“I never thought about what the medical community was telling us as a crisis,” says Murray Hill, remembering that meeting from just two years ago. “I looked at this situation as a real opportunity to change the conversation about health care delivery in our community. The medical community knew that they needed help. The real question was, did the broader community have a role to play? It was very clear to the people in the room that an organization already existed that had a proven record to tackle issues like this,” says Hill.
The organization was Citizens for a Healthy Pictou County and got its start much the same way as the initiatives being sought by the physicians when a group of local thought leaders gathered in a board room and agreed that a collaborative effort was needed to institute transformational change to the local health care system. The building of partnerships with various groups that intersected the health care system was at the foundation of their plan. Their analysis led to the creation of a master plan titled Healthy 2020. The first of the four phases of the plan included the building of the Pictou County Wellness Centre, a new state of the art ER and hospital pharmacy and the relocation of services, like blood collection, off of the hospital campus to the nearby East River Road professional mall.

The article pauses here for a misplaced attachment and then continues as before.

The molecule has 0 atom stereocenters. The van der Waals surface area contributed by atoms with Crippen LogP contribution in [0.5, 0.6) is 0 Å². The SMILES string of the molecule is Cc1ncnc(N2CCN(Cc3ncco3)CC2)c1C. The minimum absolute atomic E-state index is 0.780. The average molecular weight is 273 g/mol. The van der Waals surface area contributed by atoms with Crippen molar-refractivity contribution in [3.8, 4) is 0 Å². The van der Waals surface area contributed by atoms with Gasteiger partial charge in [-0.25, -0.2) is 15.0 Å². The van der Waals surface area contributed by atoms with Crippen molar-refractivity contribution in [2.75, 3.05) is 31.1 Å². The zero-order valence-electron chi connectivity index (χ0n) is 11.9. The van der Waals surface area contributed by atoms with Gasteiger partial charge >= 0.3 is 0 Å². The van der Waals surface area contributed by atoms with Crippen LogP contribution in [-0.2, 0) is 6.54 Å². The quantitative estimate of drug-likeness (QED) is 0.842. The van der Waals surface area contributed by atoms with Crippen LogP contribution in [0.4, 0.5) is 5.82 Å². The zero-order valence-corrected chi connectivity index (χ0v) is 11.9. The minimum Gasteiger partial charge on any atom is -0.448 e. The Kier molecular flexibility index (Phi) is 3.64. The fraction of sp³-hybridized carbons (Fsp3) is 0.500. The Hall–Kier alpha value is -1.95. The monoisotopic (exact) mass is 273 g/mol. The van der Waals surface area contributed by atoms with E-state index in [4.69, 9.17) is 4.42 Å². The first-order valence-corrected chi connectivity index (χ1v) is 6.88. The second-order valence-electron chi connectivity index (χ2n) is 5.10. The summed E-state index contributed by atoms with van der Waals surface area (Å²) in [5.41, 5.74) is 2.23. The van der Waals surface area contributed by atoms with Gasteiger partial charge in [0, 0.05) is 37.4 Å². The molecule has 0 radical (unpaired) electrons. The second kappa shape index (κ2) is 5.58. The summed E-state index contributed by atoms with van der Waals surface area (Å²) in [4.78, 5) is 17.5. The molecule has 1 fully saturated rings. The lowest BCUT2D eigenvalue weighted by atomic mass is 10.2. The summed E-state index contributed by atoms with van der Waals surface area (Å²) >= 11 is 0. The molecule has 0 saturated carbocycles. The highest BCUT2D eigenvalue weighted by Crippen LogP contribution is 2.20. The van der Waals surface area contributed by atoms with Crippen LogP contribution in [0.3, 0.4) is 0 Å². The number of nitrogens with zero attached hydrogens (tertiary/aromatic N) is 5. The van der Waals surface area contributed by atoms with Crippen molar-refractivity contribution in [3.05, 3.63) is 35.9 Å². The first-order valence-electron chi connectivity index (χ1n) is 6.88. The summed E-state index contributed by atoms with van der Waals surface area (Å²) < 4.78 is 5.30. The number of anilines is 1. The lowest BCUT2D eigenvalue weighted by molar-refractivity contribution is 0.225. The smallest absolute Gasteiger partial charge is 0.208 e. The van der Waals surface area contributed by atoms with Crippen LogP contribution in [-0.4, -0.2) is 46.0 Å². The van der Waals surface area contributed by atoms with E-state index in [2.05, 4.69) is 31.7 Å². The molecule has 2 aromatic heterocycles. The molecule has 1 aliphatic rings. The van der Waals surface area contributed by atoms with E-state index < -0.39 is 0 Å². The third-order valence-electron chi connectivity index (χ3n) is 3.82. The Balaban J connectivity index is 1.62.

The first phase demonstrated the success of community collaboration, cooperation between municipalities, and a new, more holistic approach to health care with the understanding of how important a wellness hub would be in contributing to the over-all wellbeing of citizens. The Wellness Centre is now one of the most important assets used for attraction and retention across all professional sectors.